Summary of QBQ! The Question Behind the Question

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QBQ! The Question Behind the Question book summary
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Rating

8

Qualities

  • Applicable

Recommendation

Author John G. Miller admonishes people to quit whining! Miller advocates personal accountability, an almost novel concept in today’s litigious world of finger pointing, excuse making and not-my-fault thinking. Instead of asking, "Why is this happening to me?" he says to ask, “What can I do to improve my situation?” Miller calls this the “QBQ, the Question Behind the Question.” When you ask such questions you become less of a victim, and put yourself more in control, empowered to improve your life and contribute to the success of your organization. Miller entertains and explains by using examples and uplifting stories culled from his personal experience. His easy-to-grasp theory is fairly one-dimensional and in the banquet of self-help books, it is more of an appetizer than an entrée. Yet, if you want a quick bite of applicable self-improvement advice and don’t mind a bit of a scolding, getAbstract recommends this tasty treat.

About the Author

John G. Miller founded an organizational development firm in Denver, Colorado. He is a frequent public speaker and a consultant to major companies. He is also the author of Personal Accountability and Flipping the Switch.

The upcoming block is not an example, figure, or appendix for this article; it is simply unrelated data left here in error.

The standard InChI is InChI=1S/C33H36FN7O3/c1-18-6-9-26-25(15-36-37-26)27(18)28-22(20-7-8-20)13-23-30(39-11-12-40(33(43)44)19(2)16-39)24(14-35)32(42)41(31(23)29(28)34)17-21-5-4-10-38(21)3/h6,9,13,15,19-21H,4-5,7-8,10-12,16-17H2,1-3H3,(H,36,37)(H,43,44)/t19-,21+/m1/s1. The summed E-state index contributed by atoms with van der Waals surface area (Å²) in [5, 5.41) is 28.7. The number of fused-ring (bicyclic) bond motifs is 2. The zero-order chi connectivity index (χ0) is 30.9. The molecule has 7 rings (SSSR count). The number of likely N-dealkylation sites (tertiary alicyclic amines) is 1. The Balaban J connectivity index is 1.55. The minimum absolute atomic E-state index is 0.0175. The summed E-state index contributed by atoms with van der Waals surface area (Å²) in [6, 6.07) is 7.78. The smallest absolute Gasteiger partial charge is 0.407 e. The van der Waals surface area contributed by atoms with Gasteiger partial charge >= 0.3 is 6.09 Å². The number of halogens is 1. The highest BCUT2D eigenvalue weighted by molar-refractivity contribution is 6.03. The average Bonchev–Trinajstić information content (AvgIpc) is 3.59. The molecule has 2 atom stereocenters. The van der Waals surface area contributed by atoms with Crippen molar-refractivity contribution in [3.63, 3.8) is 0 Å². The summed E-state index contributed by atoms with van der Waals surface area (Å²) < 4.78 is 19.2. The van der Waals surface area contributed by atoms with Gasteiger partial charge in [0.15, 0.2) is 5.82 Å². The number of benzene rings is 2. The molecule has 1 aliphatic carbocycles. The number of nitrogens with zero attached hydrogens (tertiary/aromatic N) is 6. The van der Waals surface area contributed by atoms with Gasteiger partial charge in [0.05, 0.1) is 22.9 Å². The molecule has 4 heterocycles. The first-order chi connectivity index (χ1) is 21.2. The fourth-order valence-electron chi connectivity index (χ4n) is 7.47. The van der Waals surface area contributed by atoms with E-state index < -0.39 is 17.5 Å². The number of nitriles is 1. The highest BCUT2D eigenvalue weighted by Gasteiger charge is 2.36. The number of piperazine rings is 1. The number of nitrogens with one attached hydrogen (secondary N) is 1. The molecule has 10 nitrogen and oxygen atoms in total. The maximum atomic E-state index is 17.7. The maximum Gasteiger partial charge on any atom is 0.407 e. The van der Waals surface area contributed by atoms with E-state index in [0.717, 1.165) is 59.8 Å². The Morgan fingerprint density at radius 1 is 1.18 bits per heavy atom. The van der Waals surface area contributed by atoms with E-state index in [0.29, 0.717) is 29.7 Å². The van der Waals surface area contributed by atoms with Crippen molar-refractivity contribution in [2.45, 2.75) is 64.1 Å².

Summary

To Get the Right Answers, Ask the Right Question

When something goes wrong, people typically ask certain kinds of questions:

  • “When is someone going to train me?”
  • “Who dropped the ball?”
  • “Why don’t they communicate better?”

Such queries typify a problem of epidemic proportion in modern society, specifically, a lack of personal accountability. People will assume responsibility, understand their choices and contribute positively to their organizations only when they begin to ask constructive questions, using a tactic called the “Question Behind the Question - the QBQ.”

“Incorrect Questions - IQ”

When people feel overwhelmed, unappreciated or frustrated, they often ask themselves such questions as, “Why do I have to do everything?” or “When is management going to upgrade our systems?”

This approach is destructive, negative and useless in solving problems. These are “Incorrect Questions” or “IQs.” In order to address and fix problems, ask more accountable questions, such as, “What can I do to make the situation better?” or “How can I make this work with the resources on hand?” When people take accountability and act responsibly...


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